? regarding phenergan administration & being a concerned patient - page 2
This summer I was a patient in the hospital post op and had severe nausea. Doc orders phenergan IV push. Well, the nurse comes in, pushes undiluted phenergan, fast (less than 3 min I would say), in... Read More
Nov 8, '06We give IV phenergan all the time and I've never had a problem in the 9 years I've been a nurse. We dilute it and push it slowly from the farthest port of course. Never had a vein "blow" because of it and haven't had anyone c/o pain.
Nov 8, '06Thanks for the discussion everyone. As a nursing student I guess I follow everything by the books and know that if phenergan iv push is ordered to dilute and do it very slowly. I didn't realize that it was so potentially hazardous though. Thanks for that article Daytonite. I would really like to do something about this and get this policy changed as I feel that it is unsafe and a possible lawsuit as well if something were to happen. Thanks again for all the discussion.
Maybe not necessarily (sp?) policy change but this subject is serious and needs to be brought to the attention of everyone involved w/ drug administration.Last edit by iHeartNICU on Nov 8, '06 : Reason: added last sentence
Nov 8, '06OUCH! I give lots of phen in my line of work...I dilute it in 10 ml of saline, give SLOW push, and back it up with another 10 of saline. I also will apply a cold compress if it stings immediately and that seems to help the pt with sting (some people get the sting no matter how slow).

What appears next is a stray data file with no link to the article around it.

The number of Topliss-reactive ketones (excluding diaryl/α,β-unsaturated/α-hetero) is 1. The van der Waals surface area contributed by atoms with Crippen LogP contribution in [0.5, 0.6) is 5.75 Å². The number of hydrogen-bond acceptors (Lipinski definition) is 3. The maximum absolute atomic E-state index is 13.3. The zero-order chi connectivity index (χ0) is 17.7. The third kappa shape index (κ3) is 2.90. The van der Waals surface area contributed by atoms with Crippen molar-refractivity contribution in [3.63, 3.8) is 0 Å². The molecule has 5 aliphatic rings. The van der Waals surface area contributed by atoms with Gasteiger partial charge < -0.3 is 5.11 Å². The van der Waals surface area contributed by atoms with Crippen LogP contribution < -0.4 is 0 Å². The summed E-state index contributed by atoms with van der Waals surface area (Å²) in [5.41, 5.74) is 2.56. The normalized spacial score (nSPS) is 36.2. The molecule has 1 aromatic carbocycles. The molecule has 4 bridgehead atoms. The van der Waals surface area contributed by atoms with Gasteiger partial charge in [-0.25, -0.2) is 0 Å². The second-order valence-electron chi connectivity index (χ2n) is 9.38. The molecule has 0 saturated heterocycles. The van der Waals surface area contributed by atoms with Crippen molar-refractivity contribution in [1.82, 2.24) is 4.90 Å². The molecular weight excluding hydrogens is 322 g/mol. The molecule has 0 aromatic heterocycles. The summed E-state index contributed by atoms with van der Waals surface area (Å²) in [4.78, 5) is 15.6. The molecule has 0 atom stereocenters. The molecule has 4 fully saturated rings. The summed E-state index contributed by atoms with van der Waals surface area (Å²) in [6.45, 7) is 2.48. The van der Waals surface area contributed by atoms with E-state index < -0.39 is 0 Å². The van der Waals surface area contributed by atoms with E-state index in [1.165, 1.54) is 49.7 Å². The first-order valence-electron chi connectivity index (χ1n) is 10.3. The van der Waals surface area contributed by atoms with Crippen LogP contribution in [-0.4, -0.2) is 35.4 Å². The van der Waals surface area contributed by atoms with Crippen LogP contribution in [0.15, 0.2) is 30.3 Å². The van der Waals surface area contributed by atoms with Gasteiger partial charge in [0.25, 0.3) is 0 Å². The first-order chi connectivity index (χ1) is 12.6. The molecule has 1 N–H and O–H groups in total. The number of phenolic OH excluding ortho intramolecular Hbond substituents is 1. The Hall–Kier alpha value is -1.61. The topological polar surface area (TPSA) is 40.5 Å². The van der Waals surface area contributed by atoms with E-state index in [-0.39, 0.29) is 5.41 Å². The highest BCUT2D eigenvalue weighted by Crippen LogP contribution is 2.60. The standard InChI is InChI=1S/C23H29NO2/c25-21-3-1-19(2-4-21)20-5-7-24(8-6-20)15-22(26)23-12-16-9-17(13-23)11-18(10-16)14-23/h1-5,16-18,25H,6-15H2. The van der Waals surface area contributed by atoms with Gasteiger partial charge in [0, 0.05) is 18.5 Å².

Also..this is true of Toridol! Dilute in 10 mL of saline, good 10ml flush!
THis is facility protocol where I am from!
Nov 8, '06Thanks for bringing this up, 1NAmyllion. Does anyone here give much IV valium, Tordol and/or Benadryl? As a pt I've had all three of these drugs pushed undiluted in the proximal port all they all burned!!!:angryfire
That was 5 yrs ago. Maybe they are given diluted now. I'll look them up when I get home. Thanks for any info.
Nov 8, '06O yeah...I was just talking to a friend too..and with patients that seem more sensitive to phen or others...I will actually get the 10ml saline, add the med in the syringe..and our IV pumps have a secondary that fits our syringes. I will program it on secondary piggy back for say 9ml (to be safe) at a slow pace per patient comfort! I have also done this for times I am busy as all get go and my push too fast...
But this technique..watch that machine and patient. I underset my volume for checking on purpose, and check in every few minutes.
Oh and of course...make sure that you flush the line and whatever is going in primary is compatable. I am lucky...most of my pts are on compatable IVF's..and flush well after too!
Nov 8, '06The facility I work at has recently banned it in the IV form exactly because of these problems. I agree with the poster that said being a patient makes you a better nurse. I was an ER patient once upon a time - I had nice nurse and jaded nurse looking after me - it certainly gave me a fresh perspective and made me a better nurse.